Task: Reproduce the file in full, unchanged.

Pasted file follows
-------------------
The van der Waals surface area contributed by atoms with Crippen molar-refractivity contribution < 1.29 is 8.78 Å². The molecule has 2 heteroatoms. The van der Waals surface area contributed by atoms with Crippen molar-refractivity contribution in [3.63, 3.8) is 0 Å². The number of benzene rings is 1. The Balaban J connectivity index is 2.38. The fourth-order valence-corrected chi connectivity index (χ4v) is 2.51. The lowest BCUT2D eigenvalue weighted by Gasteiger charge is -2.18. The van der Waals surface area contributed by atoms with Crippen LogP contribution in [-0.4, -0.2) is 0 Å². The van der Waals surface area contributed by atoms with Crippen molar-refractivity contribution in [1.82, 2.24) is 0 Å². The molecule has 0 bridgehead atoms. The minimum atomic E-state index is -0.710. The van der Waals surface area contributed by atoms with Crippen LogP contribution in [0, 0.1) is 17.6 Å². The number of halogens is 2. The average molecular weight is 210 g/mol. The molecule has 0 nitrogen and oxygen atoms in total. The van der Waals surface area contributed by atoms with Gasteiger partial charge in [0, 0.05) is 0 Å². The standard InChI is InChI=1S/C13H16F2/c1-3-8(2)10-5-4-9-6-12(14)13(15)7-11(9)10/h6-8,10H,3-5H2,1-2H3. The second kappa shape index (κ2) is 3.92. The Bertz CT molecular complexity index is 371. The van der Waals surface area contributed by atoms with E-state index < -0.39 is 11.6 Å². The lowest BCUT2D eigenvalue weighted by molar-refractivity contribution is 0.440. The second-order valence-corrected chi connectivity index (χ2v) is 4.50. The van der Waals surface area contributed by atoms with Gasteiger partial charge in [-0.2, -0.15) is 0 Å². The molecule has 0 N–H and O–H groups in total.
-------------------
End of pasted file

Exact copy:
The van der Waals surface area contributed by atoms with Crippen molar-refractivity contribution < 1.29 is 8.78 Å². The molecule has 2 heteroatoms. The van der Waals surface area contributed by atoms with Crippen molar-refractivity contribution in [3.63, 3.8) is 0 Å². The number of benzene rings is 1. The Balaban J connectivity index is 2.38. The fourth-order valence-corrected chi connectivity index (χ4v) is 2.51. The lowest BCUT2D eigenvalue weighted by Gasteiger charge is -2.18. The van der Waals surface area contributed by atoms with Crippen LogP contribution in [-0.4, -0.2) is 0 Å². The van der Waals surface area contributed by atoms with Crippen molar-refractivity contribution in [1.82, 2.24) is 0 Å². The molecule has 0 bridgehead atoms. The minimum atomic E-state index is -0.710. The van der Waals surface area contributed by atoms with Crippen LogP contribution in [0, 0.1) is 17.6 Å². The number of halogens is 2. The average molecular weight is 210 g/mol. The molecule has 0 nitrogen and oxygen atoms in total. The van der Waals surface area contributed by atoms with Gasteiger partial charge in [0, 0.05) is 0 Å². The standard InChI is InChI=1S/C13H16F2/c1-3-8(2)10-5-4-9-6-12(14)13(15)7-11(9)10/h6-8,10H,3-5H2,1-2H3. The second kappa shape index (κ2) is 3.92. The Bertz CT molecular complexity index is 371. The van der Waals surface area contributed by atoms with E-state index < -0.39 is 11.6 Å². The lowest BCUT2D eigenvalue weighted by molar-refractivity contribution is 0.440. The second-order valence-corrected chi connectivity index (χ2v) is 4.50. The van der Waals surface area contributed by atoms with Gasteiger partial charge in [-0.2, -0.15) is 0 Å². The molecule has 0 N–H and O–H groups in total.